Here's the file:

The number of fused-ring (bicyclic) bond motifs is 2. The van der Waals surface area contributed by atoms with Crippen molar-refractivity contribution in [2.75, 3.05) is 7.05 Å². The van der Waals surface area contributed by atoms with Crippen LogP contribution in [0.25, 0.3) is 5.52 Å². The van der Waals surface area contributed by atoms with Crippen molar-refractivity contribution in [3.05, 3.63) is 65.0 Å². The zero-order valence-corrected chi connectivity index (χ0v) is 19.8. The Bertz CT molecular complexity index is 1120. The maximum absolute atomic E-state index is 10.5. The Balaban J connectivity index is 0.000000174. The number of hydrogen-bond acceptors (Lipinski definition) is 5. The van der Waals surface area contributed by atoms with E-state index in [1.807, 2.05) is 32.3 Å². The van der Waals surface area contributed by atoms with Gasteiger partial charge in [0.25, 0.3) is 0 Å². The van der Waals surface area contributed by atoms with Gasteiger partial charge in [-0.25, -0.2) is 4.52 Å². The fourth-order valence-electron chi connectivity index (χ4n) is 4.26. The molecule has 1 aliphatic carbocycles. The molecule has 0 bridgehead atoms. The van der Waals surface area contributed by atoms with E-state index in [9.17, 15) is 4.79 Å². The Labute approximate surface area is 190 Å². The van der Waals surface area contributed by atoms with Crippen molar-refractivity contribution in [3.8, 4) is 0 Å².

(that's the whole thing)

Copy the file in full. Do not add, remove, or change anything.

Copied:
The number of fused-ring (bicyclic) bond motifs is 2. The van der Waals surface area contributed by atoms with Crippen molar-refractivity contribution in [2.75, 3.05) is 7.05 Å². The van der Waals surface area contributed by atoms with Crippen LogP contribution in [0.25, 0.3) is 5.52 Å². The van der Waals surface area contributed by atoms with Crippen molar-refractivity contribution in [3.05, 3.63) is 65.0 Å². The zero-order valence-corrected chi connectivity index (χ0v) is 19.8. The Bertz CT molecular complexity index is 1120. The maximum absolute atomic E-state index is 10.5. The Balaban J connectivity index is 0.000000174. The number of hydrogen-bond acceptors (Lipinski definition) is 5. The van der Waals surface area contributed by atoms with E-state index in [1.807, 2.05) is 32.3 Å². The van der Waals surface area contributed by atoms with Gasteiger partial charge in [0.25, 0.3) is 0 Å². The van der Waals surface area contributed by atoms with Gasteiger partial charge in [-0.25, -0.2) is 4.52 Å². The fourth-order valence-electron chi connectivity index (χ4n) is 4.26. The molecule has 1 aliphatic carbocycles. The molecule has 0 bridgehead atoms. The van der Waals surface area contributed by atoms with E-state index in [9.17, 15) is 4.79 Å². The Labute approximate surface area is 190 Å². The van der Waals surface area contributed by atoms with Crippen molar-refractivity contribution in [3.8, 4) is 0 Å².